Besides the usual worries about Greece, we now have also the markets in China to cause serious headaches.
Today, the Shanghai Shenzhen CSI 300 Index plunged 6.75 percent while the Shanghai Stock Exchange Composite Index was down 5.91 percent. Both indexes are down more than 30 percent since mid-June (equivalent to a drop in the DJIA of more than 5,300 points), which shows both markets are in panic-selling mode.
In the meantime and in trying to stem the rout, about 1,300 shares of Chinese firms have been “suspended” on the China exchanges, which is an historical first. Investors now fear the list of suspended shares could be expanded further, which makes it impossible to sell any of all the concerned shares.
The PBoC (China’s Central Bank) has also informed it would “uphold market stability” by providing liquidity to the China Securities Finance Corporation (CSF), which makes margin financing available to brokers, which brings us to an alarming situation by which China’s Central Bank’s (PBoC) funds, through a back-door of course, are now being used to purchase stocks. This is market manipulation the Chinese way.
BofA Merrill Lynch has already warned for the risk of a financial crisis. As an investor I wouldn't take that warning lightly.
Maybe surprising to many, but it’s interesting to see how the patterns of China’s recent markets tumbles seem, in some way, similar to what happened in the U.S. during the crash in 1929.
History teaches us, when on October 24, 1929, at a top bankers meeting at the House of Morgan in NY they announced their plan to pool resources to put a floor under share prices after the panic selling on “Black Monday,” it worked only for a few days, and then the market dropped another 34 percent over the next three weeks.
I’m not saying the Chinese support measures await a similar destiny to what happened on Wall Street in 1929, but it can’t be excluded either. As Mark Twain said: “History doesn't repeat itself but it often rhymes.”
In this context, on Saturday, 21 Chinese brokerage firms pledged $19.3 billion to a large-cap stock fund, which was hoped for it would be able to stabilize share prices after the biggest 3-week tumble in the Shanghai Composite Index since 1992, but their effort remained in vain.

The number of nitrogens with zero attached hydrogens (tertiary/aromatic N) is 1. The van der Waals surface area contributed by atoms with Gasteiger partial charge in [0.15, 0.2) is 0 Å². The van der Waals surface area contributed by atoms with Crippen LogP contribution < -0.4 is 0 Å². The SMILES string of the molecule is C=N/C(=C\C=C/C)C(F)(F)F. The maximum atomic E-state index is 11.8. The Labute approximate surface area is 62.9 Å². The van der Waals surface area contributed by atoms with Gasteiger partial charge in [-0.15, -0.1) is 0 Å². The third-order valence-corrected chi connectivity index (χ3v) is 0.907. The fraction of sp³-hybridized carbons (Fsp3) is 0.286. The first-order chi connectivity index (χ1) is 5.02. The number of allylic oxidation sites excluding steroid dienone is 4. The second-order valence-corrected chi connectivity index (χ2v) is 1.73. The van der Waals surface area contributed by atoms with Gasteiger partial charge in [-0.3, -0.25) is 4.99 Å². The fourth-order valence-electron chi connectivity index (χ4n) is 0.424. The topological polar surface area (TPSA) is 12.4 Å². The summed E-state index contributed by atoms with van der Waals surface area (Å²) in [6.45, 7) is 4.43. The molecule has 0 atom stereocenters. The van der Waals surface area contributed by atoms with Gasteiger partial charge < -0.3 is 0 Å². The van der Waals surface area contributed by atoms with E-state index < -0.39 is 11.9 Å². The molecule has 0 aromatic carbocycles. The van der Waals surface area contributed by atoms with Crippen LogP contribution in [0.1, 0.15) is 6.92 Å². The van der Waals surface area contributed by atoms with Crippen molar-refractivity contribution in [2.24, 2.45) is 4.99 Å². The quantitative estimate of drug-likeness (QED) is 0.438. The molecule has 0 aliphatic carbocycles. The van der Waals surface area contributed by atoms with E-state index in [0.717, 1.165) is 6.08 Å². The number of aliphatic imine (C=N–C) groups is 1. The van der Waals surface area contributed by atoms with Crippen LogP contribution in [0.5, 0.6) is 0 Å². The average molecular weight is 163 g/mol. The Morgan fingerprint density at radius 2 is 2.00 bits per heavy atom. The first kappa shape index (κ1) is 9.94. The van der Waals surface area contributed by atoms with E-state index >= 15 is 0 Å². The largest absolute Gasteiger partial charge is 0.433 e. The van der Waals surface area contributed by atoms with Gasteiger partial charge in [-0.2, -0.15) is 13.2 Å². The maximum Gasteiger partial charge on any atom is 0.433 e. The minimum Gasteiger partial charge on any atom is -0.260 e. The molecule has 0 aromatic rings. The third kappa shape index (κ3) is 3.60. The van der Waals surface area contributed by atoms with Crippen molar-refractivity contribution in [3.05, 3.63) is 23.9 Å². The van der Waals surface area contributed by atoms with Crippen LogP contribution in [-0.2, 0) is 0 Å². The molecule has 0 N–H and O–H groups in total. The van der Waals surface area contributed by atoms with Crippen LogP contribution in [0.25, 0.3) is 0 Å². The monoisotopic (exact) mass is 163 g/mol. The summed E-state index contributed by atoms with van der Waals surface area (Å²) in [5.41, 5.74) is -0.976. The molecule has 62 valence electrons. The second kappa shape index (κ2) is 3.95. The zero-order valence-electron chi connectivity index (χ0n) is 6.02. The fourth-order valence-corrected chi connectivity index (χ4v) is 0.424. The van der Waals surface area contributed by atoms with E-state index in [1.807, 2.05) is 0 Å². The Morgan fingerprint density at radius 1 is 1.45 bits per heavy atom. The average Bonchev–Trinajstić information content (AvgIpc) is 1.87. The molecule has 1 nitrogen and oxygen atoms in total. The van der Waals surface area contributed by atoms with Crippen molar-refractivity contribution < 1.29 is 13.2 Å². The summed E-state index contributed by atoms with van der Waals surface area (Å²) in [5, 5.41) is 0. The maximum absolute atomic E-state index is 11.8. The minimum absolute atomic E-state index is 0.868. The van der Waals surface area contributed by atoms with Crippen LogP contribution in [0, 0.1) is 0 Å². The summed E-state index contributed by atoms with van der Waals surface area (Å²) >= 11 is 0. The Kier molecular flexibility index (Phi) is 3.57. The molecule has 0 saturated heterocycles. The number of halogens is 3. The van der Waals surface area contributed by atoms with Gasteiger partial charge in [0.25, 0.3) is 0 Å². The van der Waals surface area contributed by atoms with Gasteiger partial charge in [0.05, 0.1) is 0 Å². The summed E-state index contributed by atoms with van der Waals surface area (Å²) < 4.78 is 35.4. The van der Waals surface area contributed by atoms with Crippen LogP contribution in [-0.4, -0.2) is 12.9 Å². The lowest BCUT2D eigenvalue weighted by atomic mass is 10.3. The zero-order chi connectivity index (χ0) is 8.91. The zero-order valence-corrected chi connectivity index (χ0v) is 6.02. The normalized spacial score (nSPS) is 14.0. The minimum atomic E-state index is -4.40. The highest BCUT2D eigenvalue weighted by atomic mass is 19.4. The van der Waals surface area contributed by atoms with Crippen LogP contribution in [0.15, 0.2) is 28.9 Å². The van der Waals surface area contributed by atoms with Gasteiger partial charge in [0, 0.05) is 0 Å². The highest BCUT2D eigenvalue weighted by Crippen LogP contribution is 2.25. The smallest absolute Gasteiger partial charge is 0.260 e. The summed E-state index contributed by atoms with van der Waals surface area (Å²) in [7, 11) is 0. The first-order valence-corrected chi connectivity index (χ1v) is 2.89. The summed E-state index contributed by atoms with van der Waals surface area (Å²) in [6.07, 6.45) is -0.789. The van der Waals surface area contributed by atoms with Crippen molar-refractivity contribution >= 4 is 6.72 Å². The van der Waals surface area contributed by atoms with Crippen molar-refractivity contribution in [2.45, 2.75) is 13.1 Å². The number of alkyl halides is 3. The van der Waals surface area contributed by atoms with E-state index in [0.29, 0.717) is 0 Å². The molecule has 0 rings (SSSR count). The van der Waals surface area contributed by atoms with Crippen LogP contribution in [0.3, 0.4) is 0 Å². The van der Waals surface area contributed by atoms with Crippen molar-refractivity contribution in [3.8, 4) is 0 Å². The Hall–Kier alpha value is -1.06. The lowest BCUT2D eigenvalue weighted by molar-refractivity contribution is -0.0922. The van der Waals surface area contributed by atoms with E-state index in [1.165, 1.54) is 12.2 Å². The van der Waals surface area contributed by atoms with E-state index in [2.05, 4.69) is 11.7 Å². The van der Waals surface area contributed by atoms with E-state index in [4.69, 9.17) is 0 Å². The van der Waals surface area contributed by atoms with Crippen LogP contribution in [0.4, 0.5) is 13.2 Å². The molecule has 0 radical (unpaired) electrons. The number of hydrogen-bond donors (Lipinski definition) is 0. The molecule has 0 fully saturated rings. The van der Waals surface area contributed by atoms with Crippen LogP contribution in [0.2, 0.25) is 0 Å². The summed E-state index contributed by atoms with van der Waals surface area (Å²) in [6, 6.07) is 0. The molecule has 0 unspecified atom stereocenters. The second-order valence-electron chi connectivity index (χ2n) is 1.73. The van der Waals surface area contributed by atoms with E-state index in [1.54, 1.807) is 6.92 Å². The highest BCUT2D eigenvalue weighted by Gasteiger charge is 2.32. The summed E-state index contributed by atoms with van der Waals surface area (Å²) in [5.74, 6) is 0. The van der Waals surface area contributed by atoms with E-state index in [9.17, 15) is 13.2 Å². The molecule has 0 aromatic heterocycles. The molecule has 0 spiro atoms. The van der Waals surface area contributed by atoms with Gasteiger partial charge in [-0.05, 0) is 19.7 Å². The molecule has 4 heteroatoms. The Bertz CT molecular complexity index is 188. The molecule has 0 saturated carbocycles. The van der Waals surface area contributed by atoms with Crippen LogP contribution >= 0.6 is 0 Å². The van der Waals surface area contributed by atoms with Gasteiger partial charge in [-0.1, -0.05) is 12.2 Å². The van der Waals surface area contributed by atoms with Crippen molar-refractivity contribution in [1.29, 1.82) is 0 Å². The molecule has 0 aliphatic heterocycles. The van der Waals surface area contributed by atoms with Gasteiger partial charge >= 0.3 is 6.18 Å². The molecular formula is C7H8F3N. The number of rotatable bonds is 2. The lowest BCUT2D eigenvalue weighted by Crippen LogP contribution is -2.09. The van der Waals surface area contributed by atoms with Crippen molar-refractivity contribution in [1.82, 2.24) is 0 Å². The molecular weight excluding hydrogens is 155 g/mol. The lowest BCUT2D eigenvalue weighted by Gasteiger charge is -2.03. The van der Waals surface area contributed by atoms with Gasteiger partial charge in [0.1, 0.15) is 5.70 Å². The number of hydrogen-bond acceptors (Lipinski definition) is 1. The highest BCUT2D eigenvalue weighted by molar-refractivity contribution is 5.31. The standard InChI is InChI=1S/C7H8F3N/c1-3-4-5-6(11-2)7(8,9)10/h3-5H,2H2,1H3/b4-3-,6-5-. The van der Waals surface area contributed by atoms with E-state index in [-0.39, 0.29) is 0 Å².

It’s also noteworthy, and this a sign of panic, no doubt about that, the China State-owned Assets Supervision and Administration Commission of the State Council (SASAC) also has informed central-government-owned firms should not sell shares of their own listed companies, but instead should buy more stock in companies they control to stabilize prices. Besides that, the China Insurance Regulatory Commission (CIRC) also has informed “qualified” insurers could increase their ratio of equity assets to 40 percent from 30 percent that was permitted till now.
All these events are certainly important enough for investors to keep an eye on how all that plays out. Keep in mind, contagion can spread “beyond borders” extremely quickly.
For now, contagion from China seems relatively limited to Hong Kong, which today tumbled at some point as much as 8.09 percent, which was its biggest drop ever, before closing down 5.84 percent and which index is now down about 19 percent since the end of May.
Unfortunately, looking at a broader picture and taking the price of copper into account, which is a trustworthy indicator of the situation of the global economy, its precipitous drop coupled with a developing China market crash we also see the Bloomberg commodity index at about its lowest levels since 2002. No, all this doesn’t bode well for things to come, and this as well as for developed- as well as developing economies!
Besides all that, the Greece-EU-IMF crisis continues unabated. Because it's about the only thing that's more or less for sure, here’s the time table till Sunday:
- The Eurogroup will hold a conference call today to weigh Greece's new aid request and call for an evaluation by the commission.
- By Friday, Greece must have detailed the reforms it is prepared to make.
- Assessment of Greece's proposals will feed into a series of meetings over the weekend that will culminate in summits of both euro-zone leaders and the broader 28-nation EU on Sunday.
On Tuesday, EU Council President Donald Tusk said: “… Our inability to find agreement may lead to the bankruptcy of Greece and the insolvency of its banking system … I have no doubt that this will affect all Europe also in the geopolitical sense. If someone has any illusion that it will not be so, they are naïve … Until now, I have avoided talking about deadlines. But tonight I have to say loud and clear that the final deadline ends this week…”
Greek Prime Minister Alexis Tsipras today told the European Parliament Greece will present a detailed proposal to the EU in the next two to three days, which brings them really uncomfortably close to Sunday.
Over the near future, uncertainty, and therefore volatility will set the rules of the game.
I personally prefer staying away from games under these rules.
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